Biodegradation of Graphene Materials Catalyzed by Eosinophil Peroxidase from Human Immune Cells
Understanding the biodegradability of graphene materials by the action of oxidative enzymes secreted by the immune cells is essential for developing applicable biomedical products based on graphene materials. Herein, we demonstrate the biodegradation of graphene oxide (GO) by recombinant eosinophil peroxidase (EPO) enzyme extracted from human eosinophils in the presence of a low concentration of hydrogen peroxide and NaBr. We compared the degradation capability of the enzyme on three different GO samples containing different degrees of oxygen functional groups on their graphenic lattices. EPO succeeded in degrading the three tested GO samples within 90 h treatment. Raman spectroscopy and transmission electron microscopy analyses provided clear-cut evidence for biodegradation of GO by EPO catalysis. Our results allow to better understand the biodegradation of graphene materials, helping to the design of future bulk composites and biomedical products based on these carbon nanomaterials.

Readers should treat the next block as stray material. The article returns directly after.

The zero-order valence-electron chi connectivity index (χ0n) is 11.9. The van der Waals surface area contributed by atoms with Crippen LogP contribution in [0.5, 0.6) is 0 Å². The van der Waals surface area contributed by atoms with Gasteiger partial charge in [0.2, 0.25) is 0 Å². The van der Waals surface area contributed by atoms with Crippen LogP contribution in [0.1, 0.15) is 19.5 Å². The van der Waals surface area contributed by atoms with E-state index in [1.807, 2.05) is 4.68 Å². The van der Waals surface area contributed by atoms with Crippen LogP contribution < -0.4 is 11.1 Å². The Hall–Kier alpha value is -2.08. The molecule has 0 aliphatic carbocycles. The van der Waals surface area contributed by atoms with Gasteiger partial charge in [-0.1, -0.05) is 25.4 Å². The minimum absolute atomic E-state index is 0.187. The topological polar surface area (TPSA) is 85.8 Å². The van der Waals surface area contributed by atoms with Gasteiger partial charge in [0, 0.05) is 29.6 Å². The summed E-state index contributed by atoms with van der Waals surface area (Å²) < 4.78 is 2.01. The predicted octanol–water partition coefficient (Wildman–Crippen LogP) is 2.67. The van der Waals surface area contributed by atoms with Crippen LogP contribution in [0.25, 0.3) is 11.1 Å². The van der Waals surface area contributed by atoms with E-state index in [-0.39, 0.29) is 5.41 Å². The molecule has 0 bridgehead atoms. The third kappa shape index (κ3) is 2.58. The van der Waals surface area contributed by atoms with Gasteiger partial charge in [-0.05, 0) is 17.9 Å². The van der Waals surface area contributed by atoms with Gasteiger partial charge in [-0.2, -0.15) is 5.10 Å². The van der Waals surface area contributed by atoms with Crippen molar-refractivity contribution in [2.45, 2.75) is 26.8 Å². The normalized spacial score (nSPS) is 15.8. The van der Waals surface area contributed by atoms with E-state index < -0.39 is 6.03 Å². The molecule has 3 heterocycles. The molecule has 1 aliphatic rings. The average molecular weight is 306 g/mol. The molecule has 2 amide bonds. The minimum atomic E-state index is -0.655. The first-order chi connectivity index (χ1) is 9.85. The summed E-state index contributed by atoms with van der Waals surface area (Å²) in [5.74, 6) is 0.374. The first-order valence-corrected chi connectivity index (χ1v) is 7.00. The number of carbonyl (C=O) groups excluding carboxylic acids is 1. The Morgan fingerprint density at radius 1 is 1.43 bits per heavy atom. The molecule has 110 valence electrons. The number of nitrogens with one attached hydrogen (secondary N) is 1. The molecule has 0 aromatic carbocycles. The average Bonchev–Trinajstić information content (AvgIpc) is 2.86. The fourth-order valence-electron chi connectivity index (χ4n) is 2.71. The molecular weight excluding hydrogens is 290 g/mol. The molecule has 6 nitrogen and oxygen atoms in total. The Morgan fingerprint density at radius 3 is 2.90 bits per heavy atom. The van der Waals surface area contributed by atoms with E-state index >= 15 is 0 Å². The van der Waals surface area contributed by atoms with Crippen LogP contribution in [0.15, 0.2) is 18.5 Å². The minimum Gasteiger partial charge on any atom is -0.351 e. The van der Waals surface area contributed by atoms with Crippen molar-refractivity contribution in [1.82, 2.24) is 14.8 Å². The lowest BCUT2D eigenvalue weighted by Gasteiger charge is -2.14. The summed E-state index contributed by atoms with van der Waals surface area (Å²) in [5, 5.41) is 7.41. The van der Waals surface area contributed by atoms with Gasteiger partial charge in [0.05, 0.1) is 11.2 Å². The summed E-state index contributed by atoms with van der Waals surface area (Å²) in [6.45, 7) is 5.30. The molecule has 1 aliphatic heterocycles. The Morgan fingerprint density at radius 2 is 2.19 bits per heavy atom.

- This article is part of the themed collection: Chemistry of 2-dimensional materials: beyond graphene